The Origins and Evolution of Corporate Governance
To understand the important job that board directors uphold, we must first take a look into the complex origins of how governance boards came to be. While the foundational pillars of governance have remained constant, the dynamics of how they operate have since evolved to encompass broader roles. We will examine the historical emergence of boards to gain an understanding of the framework of modern governance, providing a necessary foundation for directors today.
The role of boards of directors is and always has been to protect and enhance the well-being of its corporation. The overarching definition of governance can be stated as a system to control the decision making processes surrounding resource allocation and risk tolerance. Different governance structures have emerged and evolved to perform this definition, but ubiquitous commonalities between these structures remains — the presence of intermediaries operating control between multiple owners, periodic reports of fiscal status to owners and an elected authority to appoint the leader.
The first demands for such a structure can be dated back to the early 17th century, when the Dutch battled for control of trade in the East Indies. With the launch of the Dutch East India Company (Verinidge Oostindige Compagne or VOC for short) in 1602, the Dutch were the first to introduce a stock market to Amsterdam, transforming its regional market towns into a dominant financial center. The VOC was an aggregation of private trading companies into a single entity, where the economic participants and managing directors acted as shareholders whose liabilities were limited to the paid-in capital, or what is today known as a limited liability corporation (LLC).
The Dutch Become the Predecessors of Corporate Governance
Alongside being the world’s first LLC, the VOC set the precedent for many other business practices such as establishing the world’s first stock exchange (the Amsterdam Stock Exchange) and releasing the first initial public offering (IPO). These progressive changes to corporate trade and allocated wealth created demands for new management strategies, leading to the early semblances of a governance board.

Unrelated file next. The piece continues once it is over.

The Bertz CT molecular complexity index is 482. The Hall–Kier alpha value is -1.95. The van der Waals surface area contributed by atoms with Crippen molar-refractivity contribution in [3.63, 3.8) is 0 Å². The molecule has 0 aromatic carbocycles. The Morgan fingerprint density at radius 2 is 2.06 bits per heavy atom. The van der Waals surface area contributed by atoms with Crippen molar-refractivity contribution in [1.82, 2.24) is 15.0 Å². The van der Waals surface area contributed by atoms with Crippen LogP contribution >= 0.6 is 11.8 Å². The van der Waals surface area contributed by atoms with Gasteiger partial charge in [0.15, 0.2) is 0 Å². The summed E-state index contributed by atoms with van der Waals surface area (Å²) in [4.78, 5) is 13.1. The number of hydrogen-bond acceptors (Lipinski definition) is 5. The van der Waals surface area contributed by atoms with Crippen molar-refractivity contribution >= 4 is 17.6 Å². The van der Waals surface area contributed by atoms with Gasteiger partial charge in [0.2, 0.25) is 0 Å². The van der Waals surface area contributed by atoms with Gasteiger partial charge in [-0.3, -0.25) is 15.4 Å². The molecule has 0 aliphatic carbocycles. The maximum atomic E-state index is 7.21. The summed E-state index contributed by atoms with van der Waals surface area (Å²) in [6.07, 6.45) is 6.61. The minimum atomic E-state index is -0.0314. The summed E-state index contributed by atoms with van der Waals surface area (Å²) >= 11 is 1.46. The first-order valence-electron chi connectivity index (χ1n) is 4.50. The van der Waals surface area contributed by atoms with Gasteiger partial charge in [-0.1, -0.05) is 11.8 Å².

Governance of the VOC was organized into six chambers based on various ports. Seventeen delegates were selected from the managing shareholders to represent each chamber, with the last seat in rotation. They convened to administer executive decisions such as defining general policy, delegating operations, etc.
The key feature of success in this early board was the carefully balanced representation of shareholder interests — an effective assurance that policies benefit the overall company. Another important feature of this board was that its directors did not originate from its passive shareholders, rather it was managed by the preexisting individual merchants that collectively held legislative and adjudicative power above the investors. This separation of ownership and control is a fundamental property that must be held in order to advance a company’s well-being, and we will see this as a common source of pitfall in boards moving forward.
Early Corporate United States
Shifting our focus to colonial America, as it strived towards an independent nation, they needed to learn how to operate as a confederation of states and redefine the roles of government. Examining the first 150 years of American history in the context of socioeconomic organization reveals the early origins of corporate America and how modern board practices came to be.
At the time the Declaration of Independence was written, large corporations were frowned upon for their unpredictable influences on the economy; hence only special corporations were allowed rights to formation under government authorization or a royal charter. However, the shifting power structures in post-revolutionary America incited national debate over private vs. federal control of corporations. In 1811, New York laid the groundwork for an incorporation law that established a simple procedure to register a corporation sans legislative permission and allowed investors limited liability. The incorporation law created a set of legal guidelines for corporations, including provisioning control to a board of directors and maintaining maximum capital under $100k. These policies reflect the formation of the modern board, as well as the ongoing dichotomy between corporate and political power.